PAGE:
Intel’s sixth generation Skylake processors will ship with the new Thunderbolt 3 ports, a new standard that will support a future with ultra high definition video; among other new features like ethernet cable emulation and switching to a USB Type-C reversible connector.
Originally known as Alpine Ridge, Thunderbolt 3 will have transfer speeds of up to 40Gbps. This will allow it the necessary data bandwidth to output 4K video to two monitors simultaneously; or the capability to output 5K video from a single data cable. The idea is that Thunderbolt 3 will provide four times the data and twice the data bandwidth available to Thunderbolt 2.
The data transfer rate also allows for other video applications of Thunderbolt 3. Intel believes that this will enable more external GPU peripherals for laptops, particularly for gaming applictions. This will allow laptops to offload graphics processing to an external source, which could potentially mean laptops running games on full sized PC graphics cards. The idea isn’t new, and Alienware is already marketing its Alienware 13 with an optional Graphics Amplifier housing. However, that setup uses a proprietary connector and a rather unwieldy housing for the GPU.
Intel is already working with AMD to allow for the hot plugging of external GPUs, which will allow plug and play capabilities. The company expects the drivers to be ready for Windows 10 soon, and it may usher in a new age of external GPUs for gaming.
Thunderbolt 3 also introduces support for multiple protocols, allowing for it to attach to dongles that connect ports like USB 3.1, DisplayPort 1.2, and PCIe. Intel intends for the protocol to connect to just about any display, dock or device, and it looks to be going out of its way to do so.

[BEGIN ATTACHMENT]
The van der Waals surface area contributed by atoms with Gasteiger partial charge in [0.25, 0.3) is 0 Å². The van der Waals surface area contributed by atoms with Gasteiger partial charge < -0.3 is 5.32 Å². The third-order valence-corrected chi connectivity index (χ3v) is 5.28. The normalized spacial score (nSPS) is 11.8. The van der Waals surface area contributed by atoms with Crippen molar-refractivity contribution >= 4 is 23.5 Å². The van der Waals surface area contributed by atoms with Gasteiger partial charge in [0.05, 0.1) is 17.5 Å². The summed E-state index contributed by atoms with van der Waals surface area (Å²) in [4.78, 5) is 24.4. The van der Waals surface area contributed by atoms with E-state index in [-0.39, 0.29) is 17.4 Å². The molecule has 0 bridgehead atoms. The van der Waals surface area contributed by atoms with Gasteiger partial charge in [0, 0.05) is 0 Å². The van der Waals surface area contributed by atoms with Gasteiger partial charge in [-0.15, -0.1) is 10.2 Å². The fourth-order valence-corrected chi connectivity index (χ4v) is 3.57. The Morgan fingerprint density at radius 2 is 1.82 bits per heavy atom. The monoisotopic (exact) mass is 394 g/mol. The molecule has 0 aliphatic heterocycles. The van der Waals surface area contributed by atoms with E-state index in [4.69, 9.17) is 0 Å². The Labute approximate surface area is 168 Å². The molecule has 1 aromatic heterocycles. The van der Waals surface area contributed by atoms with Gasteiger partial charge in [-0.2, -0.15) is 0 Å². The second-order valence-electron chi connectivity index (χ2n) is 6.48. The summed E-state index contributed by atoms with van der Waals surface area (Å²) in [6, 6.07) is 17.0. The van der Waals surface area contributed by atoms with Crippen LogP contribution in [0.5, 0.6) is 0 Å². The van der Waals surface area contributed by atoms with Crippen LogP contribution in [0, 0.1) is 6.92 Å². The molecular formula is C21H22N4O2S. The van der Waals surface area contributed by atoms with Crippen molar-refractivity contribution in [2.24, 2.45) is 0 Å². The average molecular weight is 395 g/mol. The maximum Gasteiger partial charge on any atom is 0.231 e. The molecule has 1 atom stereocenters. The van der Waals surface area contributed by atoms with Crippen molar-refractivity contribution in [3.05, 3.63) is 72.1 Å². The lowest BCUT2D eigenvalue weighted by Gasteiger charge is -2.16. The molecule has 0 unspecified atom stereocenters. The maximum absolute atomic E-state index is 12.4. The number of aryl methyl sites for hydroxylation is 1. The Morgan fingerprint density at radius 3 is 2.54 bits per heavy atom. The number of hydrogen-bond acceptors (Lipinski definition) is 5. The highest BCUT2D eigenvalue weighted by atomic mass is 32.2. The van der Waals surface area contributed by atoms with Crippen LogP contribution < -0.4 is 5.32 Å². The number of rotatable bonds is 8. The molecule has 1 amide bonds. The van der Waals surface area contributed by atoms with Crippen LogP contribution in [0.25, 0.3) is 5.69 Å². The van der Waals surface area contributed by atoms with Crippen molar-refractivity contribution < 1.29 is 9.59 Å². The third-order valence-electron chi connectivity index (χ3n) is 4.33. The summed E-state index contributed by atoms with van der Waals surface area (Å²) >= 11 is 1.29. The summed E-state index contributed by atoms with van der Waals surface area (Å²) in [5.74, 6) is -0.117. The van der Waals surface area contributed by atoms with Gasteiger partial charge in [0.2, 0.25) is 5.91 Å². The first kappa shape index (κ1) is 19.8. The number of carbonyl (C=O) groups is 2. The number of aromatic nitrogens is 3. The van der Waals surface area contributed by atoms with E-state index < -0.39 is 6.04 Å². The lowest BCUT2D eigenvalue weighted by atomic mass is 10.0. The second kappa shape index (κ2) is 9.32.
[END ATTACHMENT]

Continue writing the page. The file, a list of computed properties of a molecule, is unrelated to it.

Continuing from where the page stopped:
In addition to this, the Thunderbolt 3 connection will be able to emulate ethernet cables. Intel calls it gigabit ethernet for free, allowing users to form ad hoc networks. The cable connection will allow for quick file transfers between computers, getting around the need for portable storage media to move files between computers. The Thunderbolt 3 drivers will be made available on Windows, Linux, and Mac, allowing for the ethernet emulation to work cross platform as well.
The switch to the reversible USB Type-C connector also allows the port to provide power to the system, and can be used as a charging port. Not only that, Intel is also implementing reverse charging on devices equipped with Thunderbolt 3, allowing laptops to share power among themselves. The chip maker admits that the technology is not exactly new, and is simply based on the USB power transfer specifications.
Thunderbolt 3 will be made available, after Intel’s sixth generation Skylake processor appears in the market.